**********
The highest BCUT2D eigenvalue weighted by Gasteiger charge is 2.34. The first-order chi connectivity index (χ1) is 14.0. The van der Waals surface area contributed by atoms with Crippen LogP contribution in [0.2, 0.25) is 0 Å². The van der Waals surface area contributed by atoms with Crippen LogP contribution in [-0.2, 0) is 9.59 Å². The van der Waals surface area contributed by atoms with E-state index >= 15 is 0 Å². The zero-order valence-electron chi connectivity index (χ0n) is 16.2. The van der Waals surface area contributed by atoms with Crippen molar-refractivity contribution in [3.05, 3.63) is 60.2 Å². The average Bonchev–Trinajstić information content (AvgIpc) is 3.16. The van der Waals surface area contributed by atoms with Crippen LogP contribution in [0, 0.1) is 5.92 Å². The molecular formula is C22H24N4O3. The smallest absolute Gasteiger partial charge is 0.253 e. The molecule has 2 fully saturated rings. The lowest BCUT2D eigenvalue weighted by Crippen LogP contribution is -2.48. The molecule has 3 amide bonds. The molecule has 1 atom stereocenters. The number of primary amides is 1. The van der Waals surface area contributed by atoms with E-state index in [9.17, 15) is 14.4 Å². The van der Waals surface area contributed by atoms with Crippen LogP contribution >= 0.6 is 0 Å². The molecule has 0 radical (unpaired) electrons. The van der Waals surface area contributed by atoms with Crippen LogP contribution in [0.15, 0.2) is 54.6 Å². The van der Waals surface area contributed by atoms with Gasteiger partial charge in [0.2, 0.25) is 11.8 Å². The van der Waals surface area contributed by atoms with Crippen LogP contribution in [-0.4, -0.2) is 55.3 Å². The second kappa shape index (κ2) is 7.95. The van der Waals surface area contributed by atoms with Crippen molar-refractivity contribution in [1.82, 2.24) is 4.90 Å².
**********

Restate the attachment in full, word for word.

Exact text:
The highest BCUT2D eigenvalue weighted by Gasteiger charge is 2.34. The first-order chi connectivity index (χ1) is 14.0. The van der Waals surface area contributed by atoms with Crippen LogP contribution in [0.2, 0.25) is 0 Å². The van der Waals surface area contributed by atoms with Crippen LogP contribution in [-0.2, 0) is 9.59 Å². The van der Waals surface area contributed by atoms with E-state index >= 15 is 0 Å². The zero-order valence-electron chi connectivity index (χ0n) is 16.2. The van der Waals surface area contributed by atoms with Crippen molar-refractivity contribution in [3.05, 3.63) is 60.2 Å². The average Bonchev–Trinajstić information content (AvgIpc) is 3.16. The van der Waals surface area contributed by atoms with Crippen LogP contribution in [0, 0.1) is 5.92 Å². The molecular formula is C22H24N4O3. The smallest absolute Gasteiger partial charge is 0.253 e. The molecule has 2 fully saturated rings. The lowest BCUT2D eigenvalue weighted by Crippen LogP contribution is -2.48. The molecule has 3 amide bonds. The molecule has 1 atom stereocenters. The number of primary amides is 1. The van der Waals surface area contributed by atoms with E-state index in [9.17, 15) is 14.4 Å². The van der Waals surface area contributed by atoms with Crippen LogP contribution >= 0.6 is 0 Å². The molecule has 0 radical (unpaired) electrons. The van der Waals surface area contributed by atoms with Crippen LogP contribution in [0.15, 0.2) is 54.6 Å². The van der Waals surface area contributed by atoms with Gasteiger partial charge in [0.2, 0.25) is 11.8 Å². The van der Waals surface area contributed by atoms with Crippen LogP contribution in [-0.4, -0.2) is 55.3 Å². The second kappa shape index (κ2) is 7.95. The van der Waals surface area contributed by atoms with Crippen molar-refractivity contribution in [1.82, 2.24) is 4.90 Å².